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The Peasant War von Bax, E. Belfort (eBook)

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The Peasant War

Ernest Belfort Bax (23 July 1854 - 26 November 1926) was a British socialist, journalist and philosopher. Born into a nonconformist religious family in Leamington, he was first introduced to Marxism while studying philosophy in Germany. He combined Karl Marx's ideas with those of Immanuel Kant, Arthur Schopenhauer and Eduard von Hartmann. Keen to explore possible metaphysical and ethical implications of socialism, he came to describe a 'religion of socialism' as a means to overcome the dichotomy between the personal and the social, and also that between the cognitive and the emotional. He saw this as a replacement for organised religion, and was a fervent atheist, keen to free workers from what he saw as the moralism of the petty bourgeoisie. Bax wrote a historical narrative about the Peasants War in Germany, the largest popular uprising in European history aside from the French Revolution). Despite its size, it has mostly been forgotten historically. Friedrich Engels wrote about it in 1850 from a Communist/Socialist perspective, and the Nazis often referenced it. Bax gives a narrative of the battles and individuals involved in the uprising. Bax wrote several books about Socialism and important historical events, including the French Revolution. In The Religion of Socialism, published in 1886, Bax discusses socialism at length in a series of related essays.

Produktinformationen

    Format: ePUB
    Kopierschutz: AdobeDRM
    Seitenzahl: 281
    Sprache: Englisch
    ISBN: 9781518314001
    Verlag: Krill Press
    Größe: 1172 kBytes
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The Peasant War

CHAPTER II. THE OUTBREAK OF THE PEASANTS WAR

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THE GROWING DISCONTENT AMONG THE peasantry had led to many an attempt to curtail the right of assembly in the rural districts throughout Germany. These attempts were specially aimed at the popular merry-makings and festivals which brought the inhabitants of. Different parishes together. Weddings, pilgrimages, church-ales (kirchweihen), guild-feasts, etc., were sought to be suppressed or curtailed in many places. Even the ancient right of the village assembly was entrenched upon, or, in some cases, altogether withdrawn. But it was all of no avail. The fermentation continued to grow. From the spring of 1524 onwards, sporadic disturbances took place on various manors throughout the country. In many places tithes(1) were refused.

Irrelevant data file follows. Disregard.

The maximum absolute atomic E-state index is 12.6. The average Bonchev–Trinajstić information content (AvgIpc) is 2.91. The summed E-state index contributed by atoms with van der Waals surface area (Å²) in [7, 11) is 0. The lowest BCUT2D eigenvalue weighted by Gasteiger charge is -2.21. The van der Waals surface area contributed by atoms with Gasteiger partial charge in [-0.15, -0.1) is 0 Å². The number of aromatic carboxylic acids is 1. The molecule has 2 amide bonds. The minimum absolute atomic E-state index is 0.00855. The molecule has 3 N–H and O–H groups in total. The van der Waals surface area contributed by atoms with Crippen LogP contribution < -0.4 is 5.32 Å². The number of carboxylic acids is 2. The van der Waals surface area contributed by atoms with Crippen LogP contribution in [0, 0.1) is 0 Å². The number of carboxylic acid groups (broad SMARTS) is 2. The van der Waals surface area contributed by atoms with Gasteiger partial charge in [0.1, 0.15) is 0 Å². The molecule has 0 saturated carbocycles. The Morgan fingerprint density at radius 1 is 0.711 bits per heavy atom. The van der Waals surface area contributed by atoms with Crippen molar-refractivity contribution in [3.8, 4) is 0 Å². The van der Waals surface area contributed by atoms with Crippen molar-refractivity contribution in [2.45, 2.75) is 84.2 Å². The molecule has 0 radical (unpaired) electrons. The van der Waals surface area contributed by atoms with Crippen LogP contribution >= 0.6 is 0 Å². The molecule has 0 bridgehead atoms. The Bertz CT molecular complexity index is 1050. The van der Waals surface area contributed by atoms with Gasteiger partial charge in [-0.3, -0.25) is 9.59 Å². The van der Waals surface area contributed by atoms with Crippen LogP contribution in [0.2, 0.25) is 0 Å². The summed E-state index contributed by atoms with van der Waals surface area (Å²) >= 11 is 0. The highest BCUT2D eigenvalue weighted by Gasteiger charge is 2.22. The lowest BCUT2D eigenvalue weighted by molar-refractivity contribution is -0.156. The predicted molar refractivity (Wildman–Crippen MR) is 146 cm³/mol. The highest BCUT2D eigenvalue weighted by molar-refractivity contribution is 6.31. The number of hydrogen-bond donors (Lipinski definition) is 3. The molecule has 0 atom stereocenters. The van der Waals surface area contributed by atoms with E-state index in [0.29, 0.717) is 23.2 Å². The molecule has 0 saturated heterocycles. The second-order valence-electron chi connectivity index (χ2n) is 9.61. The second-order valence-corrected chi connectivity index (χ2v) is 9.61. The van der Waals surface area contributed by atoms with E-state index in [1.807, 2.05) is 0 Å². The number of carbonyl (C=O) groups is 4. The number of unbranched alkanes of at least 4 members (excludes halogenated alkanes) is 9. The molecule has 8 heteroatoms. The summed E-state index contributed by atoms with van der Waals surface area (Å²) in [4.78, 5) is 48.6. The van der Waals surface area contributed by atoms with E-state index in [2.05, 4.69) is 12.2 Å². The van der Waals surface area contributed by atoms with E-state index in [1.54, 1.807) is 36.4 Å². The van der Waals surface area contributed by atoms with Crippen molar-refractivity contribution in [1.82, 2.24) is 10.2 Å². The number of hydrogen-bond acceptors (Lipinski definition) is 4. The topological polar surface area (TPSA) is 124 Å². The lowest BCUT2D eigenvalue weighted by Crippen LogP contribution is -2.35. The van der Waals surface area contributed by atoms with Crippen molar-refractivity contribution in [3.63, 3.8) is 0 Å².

The first serious outbreak occurred in August, 1524, in the Rhine valley, in the Black Forest, at Stühlingen, on the domains of the Count of Lupfen, and the immediate cause is said to have been trivial exactions on the part of the countess. She required her tenants on some church holiday to gather strawberries and to collect snail shells on which to wind her skeins after spinning.(2) This slight impost evoked a spark that speedily became a flame running through all the neighbouring manors, where the various forms of corvée and dues were simultaneously refused. A leader suddenly appeared in one Hans Müller, a former soldier of fortune, who was a native of the village of Bulgenbach, belonging to the monastery of St. Blasien. A flag of the imperial colours, black, red and yellow, was made, and on St. Bartholomew's Day, the 24th August, Hans Müller at the head of 1,200 peasants marched to Waldshut under cover of a church-ale which was being held in that town.

Waldshut, which constituted the most eastern of the four so-called "forest towns" - the others being Laufenburg, Säkingen and Rheinfelden - was, at this moment, in strained relations with the Austrian authorities.

The peasants fraternised with the inhabitants of the little town, and the first "Evangelical Brotherhood" sprang into existence.(3) Every member of this organisation was required to contribute a small coin weekly to defray the expenses of the bearers of the secret despatches, which were to be distributed far and wide throughout Germany, inciting to amalgamation and a general rising. Throughout the districts of Baden in the Black Forest, throughout Elsass, the Rhein, the Mosel territories, as far as Thuringia, the message ran: no lord should there be but the emperor, to whom proper tribute should be rendered, on the guarantee of their ancient rights, but all castles and monasteries should be destroyed together with their charters and their jurisdictions.

As soon as the news of the agitation reached the Swabian League, unsuccessful attempts at pacification were made. The Swabian League, it must be premised, was a federation of princes, barons and towns, whose function was keeping up an armed force for the main purpose of seeing that imperial decrees were carried out, and for preserving public tranquillity generally. It was really the only effective instrument of imperial power that existed. As we shall presently see, it was this Swabian League that chiefly contributed to crushing the peasant revolt throughout southern Germany. Meanwhile the forces of Hans Muller were growing, until by the middle of October well-nigh 5,000 men were ranged under the black, red and gold banner. At the same time, the troops at the disposal of the nobility within the revolting area were altogether inadequate to cope with the situation. In the districts of the Black Forest and elsewhere, the Italian War of Charles V. had drained off the best and most numerous of the fighting men.

After marching through the neighbouring districts with his peasant army, whose weapons consisted largely of pitchforks, scythes and axes, proclaiming

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